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Daily Archives: May 21, 2012

Coming To Terms With Reality…

Rest has been a topic of concern in my life lately.  I’ve made no bones about the fact that I dig my time on my bike, and as my legs keep getting awesomer – my muscles are getting muscles, and as my gut continues to vanish into nothingness, I’m hitting on an interesting trifecta:  I’m seeing results, I’m having fun, and loving my exercise time.

In fact, I used to have a problem with chest pain due to stress and an overdose of naturally produced adrenaline (brought about by the stress) and that’s been gone for quite some time – in fact, I can’t really remember the last time my chest hurt.  I literally feel awesome.  In my silly pursuit to root out all that I find “bad” in my life, rather than just enjoying what I’ve got, I’m have a tendency to look for the next problem to vanquish.

That problem, the one fitness thing I’m not “doing right”, is getting enough rest.  Last week was a 142 mile week which isn’t really that big of a deal, I know plenty of guys who are putting in 250 miles a week, but I’m putting in those 142 miles over seven days.  My last day off was almost two weeks ago (Wednesday the 9th), and if I follow what all of the pros say, that’s nowhere near enough rest.  Add to that, a desire (real or imagined) to keep up with the big dogs on the local group ride, which will demand an increase in my current cycling fitness level of about 20%, the only way I’m going to attain that is to follow prescribed training plans which include plenty of rest and days off.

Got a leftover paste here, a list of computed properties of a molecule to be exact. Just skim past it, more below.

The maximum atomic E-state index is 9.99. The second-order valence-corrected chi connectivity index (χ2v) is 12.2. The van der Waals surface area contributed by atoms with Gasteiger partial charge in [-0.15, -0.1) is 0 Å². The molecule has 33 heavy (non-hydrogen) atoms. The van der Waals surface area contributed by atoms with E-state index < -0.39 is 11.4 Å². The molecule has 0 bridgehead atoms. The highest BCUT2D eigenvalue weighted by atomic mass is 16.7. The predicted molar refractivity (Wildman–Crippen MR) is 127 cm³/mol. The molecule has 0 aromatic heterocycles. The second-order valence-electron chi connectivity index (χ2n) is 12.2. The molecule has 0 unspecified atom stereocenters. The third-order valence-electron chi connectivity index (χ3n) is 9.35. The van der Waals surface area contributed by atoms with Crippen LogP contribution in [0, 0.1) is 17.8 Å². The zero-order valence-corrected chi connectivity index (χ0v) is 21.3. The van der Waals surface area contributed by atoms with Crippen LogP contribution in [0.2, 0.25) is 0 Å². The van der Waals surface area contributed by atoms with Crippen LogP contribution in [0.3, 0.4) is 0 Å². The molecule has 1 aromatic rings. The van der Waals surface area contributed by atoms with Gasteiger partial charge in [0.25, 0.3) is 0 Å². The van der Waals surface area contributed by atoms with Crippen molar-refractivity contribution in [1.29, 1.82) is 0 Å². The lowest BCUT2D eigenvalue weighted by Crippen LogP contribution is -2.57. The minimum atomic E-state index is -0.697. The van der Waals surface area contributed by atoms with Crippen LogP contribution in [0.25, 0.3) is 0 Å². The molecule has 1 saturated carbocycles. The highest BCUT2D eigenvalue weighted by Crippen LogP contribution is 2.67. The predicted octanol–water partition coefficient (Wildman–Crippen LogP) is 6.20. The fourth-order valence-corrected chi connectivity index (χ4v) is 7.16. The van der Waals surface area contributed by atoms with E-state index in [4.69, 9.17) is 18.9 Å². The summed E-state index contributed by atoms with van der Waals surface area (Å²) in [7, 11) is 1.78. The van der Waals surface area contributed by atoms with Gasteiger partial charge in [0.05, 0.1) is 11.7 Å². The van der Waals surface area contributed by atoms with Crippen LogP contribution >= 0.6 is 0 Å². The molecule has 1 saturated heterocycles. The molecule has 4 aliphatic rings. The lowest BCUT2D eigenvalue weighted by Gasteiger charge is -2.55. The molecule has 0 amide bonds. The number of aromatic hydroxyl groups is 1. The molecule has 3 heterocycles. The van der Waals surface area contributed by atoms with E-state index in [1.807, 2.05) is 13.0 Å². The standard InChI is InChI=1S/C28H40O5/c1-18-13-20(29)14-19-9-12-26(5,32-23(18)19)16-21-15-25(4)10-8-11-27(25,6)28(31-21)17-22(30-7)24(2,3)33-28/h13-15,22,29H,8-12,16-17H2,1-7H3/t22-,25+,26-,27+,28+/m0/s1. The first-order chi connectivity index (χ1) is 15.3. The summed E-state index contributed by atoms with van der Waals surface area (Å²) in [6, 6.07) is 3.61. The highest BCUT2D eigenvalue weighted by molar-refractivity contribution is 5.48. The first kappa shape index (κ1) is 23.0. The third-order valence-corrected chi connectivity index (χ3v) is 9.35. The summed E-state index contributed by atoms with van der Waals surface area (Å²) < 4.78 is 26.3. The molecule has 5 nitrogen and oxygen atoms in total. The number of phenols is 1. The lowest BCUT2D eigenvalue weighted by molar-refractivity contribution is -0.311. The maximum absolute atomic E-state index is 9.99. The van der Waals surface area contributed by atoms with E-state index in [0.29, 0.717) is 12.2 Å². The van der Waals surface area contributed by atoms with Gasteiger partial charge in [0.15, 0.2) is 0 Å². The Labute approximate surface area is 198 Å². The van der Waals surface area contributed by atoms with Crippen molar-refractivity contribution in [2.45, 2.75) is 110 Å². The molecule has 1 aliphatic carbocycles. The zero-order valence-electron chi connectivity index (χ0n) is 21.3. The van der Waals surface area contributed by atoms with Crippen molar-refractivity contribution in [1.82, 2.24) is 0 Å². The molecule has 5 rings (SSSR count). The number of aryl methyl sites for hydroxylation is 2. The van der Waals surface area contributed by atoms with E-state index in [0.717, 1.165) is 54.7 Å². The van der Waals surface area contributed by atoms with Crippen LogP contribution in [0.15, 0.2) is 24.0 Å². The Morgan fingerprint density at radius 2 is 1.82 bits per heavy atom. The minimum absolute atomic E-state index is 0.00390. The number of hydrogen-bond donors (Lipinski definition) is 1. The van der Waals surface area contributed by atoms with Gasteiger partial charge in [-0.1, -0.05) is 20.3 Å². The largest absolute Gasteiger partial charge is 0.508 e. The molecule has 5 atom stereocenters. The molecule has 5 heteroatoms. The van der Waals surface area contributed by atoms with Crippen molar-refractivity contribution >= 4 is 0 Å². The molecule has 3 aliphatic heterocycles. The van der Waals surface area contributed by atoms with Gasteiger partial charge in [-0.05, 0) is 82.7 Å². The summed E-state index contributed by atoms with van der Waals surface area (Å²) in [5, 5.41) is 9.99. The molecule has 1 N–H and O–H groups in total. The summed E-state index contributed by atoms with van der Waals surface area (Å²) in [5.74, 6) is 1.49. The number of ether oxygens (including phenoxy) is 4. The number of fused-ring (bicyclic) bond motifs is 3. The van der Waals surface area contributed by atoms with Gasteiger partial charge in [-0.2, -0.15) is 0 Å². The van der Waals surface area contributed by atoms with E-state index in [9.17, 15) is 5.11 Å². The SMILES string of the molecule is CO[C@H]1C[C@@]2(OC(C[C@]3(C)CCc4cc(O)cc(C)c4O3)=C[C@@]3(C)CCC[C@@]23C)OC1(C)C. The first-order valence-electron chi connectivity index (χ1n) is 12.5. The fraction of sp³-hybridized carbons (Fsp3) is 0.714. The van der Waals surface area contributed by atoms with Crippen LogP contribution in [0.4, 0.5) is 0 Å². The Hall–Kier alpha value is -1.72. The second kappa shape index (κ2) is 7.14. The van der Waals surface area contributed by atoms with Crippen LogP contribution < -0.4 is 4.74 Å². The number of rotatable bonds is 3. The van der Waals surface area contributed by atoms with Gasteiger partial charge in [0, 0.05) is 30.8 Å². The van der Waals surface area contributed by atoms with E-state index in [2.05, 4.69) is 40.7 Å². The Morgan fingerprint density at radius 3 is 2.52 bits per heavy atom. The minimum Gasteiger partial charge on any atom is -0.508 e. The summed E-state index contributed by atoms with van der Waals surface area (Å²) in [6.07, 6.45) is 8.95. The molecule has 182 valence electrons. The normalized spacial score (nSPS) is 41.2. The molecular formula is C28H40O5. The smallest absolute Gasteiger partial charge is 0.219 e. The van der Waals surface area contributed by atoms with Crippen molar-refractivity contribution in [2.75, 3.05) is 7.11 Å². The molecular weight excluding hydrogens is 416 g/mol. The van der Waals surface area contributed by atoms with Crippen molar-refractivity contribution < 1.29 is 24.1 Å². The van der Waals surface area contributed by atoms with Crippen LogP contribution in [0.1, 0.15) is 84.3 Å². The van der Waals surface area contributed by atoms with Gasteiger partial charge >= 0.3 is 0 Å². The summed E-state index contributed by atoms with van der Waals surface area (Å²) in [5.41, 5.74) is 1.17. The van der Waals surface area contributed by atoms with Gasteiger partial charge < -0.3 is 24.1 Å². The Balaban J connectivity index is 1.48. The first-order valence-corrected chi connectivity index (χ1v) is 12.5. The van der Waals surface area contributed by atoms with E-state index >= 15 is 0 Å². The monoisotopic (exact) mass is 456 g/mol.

Truth be told, I don’t know what I want to do, because days off are not appealing.  I feel like I’m missing the best part of my day (hugs and kisses from the wife and kids obviously excluded) if I can’t ride.

I’d ordered a couple of brake pads last week and Matt emailed to let me know they’d come in and included a question about how I did on the ride on Tuesday.  I responded (in part):

“…Riding almost every day (at least 6 days a week) can’t help because I never get enough rest for my leg muscles to rebuild, but I get so much enjoyment out of riding that I don’t want to slow down”.

Matt’s response kind of surprised me, in a really, really good way:  “Keep it fun.  Ride and enjoy the experience for now.  Everything else will fall into place if you’re enjoying the experience”.

And that’s all I ever wanted, so I will keep it fun and let everything else fall into place.